A major piece of Apple’s effort to dislodge the PC is eliminating the need for customers to plug their devices into a computer for updates. With the software upgrades announced by Apple yesterday, devices will synchronize wirelessly. For example, a picture that’s taken with an iPhone will become immediately available to view on an iPad or Mac.
“Keeping these devices in sync is driving us crazy,” Jobs said yesterday.
The various Internet services Jobs introduced will only work with Apple’s mobile devices. That improves the chance customers will stay within its ecosystem of gadgets and services, said Gene Munster, an analyst for Piper Jaffray Cos. in Minneapolis.
“Apple is increasing the likelihood that consumers buy multiple Apple devices,” he said in a note to clients.
At the same time, Apple’s closed approach presents an opportunity for rivals, including Google and online file-storage service Dropbox Inc., said Marc Benioff, CEO of Salesforce.com Inc. in San Francisco, which offers cloud services to businesses. Those competitors can offer services that will work with different platforms, not just Apple’s, he said.
Apple fell $5.40, or 1.6 percent, to $338.04 yesterday on the Nasdaq Stock Market, mirroring a broader decline in the markets. The shares have climbed 4.8 percent this year. Today, the stock dropped 0.7 percent to the equivalent of $339.58 in German trading as of 9:14 a.m. in Frankfurt.
As part of iCloud, Apple introduced a $24.99 music feature called iTunes Match that will scan every song in users’ libraries and match it with a copy in the cloud. That means customers don’t have to upload all their music song by song — a requirement on services introduced by Google and Amazon.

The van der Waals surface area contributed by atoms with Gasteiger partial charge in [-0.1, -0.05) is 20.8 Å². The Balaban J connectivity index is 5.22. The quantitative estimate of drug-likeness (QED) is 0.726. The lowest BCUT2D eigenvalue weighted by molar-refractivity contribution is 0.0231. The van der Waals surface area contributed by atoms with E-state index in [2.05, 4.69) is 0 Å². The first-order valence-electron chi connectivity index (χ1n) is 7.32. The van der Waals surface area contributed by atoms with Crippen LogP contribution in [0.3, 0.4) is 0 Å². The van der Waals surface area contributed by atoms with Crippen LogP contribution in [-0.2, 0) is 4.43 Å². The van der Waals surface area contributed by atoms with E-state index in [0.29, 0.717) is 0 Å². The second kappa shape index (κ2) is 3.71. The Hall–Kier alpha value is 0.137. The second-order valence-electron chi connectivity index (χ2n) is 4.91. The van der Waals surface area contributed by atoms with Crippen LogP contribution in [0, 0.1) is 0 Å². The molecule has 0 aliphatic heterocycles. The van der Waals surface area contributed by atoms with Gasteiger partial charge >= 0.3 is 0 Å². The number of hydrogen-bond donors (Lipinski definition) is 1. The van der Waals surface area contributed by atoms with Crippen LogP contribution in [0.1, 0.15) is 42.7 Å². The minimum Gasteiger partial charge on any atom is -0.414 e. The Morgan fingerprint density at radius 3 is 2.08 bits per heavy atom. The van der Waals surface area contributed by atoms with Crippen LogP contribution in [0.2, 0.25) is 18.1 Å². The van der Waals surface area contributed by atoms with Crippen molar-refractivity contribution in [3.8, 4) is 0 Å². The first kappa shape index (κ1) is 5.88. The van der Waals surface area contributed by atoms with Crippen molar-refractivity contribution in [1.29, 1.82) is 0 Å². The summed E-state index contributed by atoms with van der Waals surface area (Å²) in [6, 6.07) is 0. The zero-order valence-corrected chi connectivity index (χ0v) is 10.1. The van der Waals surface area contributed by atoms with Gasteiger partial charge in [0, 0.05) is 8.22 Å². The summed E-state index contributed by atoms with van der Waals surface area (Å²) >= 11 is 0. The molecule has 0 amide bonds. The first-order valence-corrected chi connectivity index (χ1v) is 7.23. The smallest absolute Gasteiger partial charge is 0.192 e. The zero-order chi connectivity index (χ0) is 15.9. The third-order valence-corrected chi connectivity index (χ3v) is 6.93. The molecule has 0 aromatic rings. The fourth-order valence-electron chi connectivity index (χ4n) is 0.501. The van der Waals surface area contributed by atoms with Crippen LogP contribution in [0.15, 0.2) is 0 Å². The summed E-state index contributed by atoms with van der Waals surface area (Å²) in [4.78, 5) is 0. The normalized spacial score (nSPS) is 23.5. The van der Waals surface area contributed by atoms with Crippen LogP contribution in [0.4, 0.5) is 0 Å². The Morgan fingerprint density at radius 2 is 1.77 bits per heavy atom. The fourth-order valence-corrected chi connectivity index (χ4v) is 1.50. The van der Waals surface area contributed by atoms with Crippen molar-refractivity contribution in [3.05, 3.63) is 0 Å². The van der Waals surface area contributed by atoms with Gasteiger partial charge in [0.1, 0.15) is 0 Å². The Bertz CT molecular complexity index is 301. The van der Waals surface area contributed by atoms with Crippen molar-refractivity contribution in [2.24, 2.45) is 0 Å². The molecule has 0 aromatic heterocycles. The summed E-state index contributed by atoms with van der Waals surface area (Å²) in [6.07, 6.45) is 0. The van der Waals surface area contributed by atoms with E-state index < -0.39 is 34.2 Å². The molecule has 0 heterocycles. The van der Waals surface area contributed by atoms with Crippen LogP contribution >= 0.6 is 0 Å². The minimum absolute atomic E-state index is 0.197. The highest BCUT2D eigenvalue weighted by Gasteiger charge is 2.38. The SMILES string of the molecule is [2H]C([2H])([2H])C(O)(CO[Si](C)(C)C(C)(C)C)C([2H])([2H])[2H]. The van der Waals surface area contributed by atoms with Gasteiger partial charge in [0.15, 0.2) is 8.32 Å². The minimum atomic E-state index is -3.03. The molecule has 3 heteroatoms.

ICloud will be available as a free download when Apple releases the new version of iOS this fall. The feature will include 5 gigabytes of free storage for users’ files, plus unlimited room for purchased apps and books, and recent photos.
The new version of iOS will come with a notification system to alert users when they get text messages and updates from applications such as Facebook. It also will make it easier to see Web articles and save them for future reading.
A new Twitter Inc. partnership will help users access the social-networking service and post photos. And a feature called Newsstand lets customers purchase and organize newspaper and magazine subscriptions for the iPad and iPhone.
Apple also is adding 250 new features to the Mac OS X Lion software, including more touch-control options and a service called AirDrop that shares files over Wi-Fi. The Lion operating system will be available for downloading in July for $29.99.
The company’s earlier foray into Web-based services, MobileMe, got off to a slow start, dogged by breakdowns, including one that kept users from sending or receiving e-mails. MobileMe, with a $99 annual subscription fee, eventually gained 3 million users, according to Forrester Research Inc. That’s a fraction of the potential customer base for iCloud.
“We learned a lot,” Jobs said yesterday. MobileMe “wasn’t our finest hour.”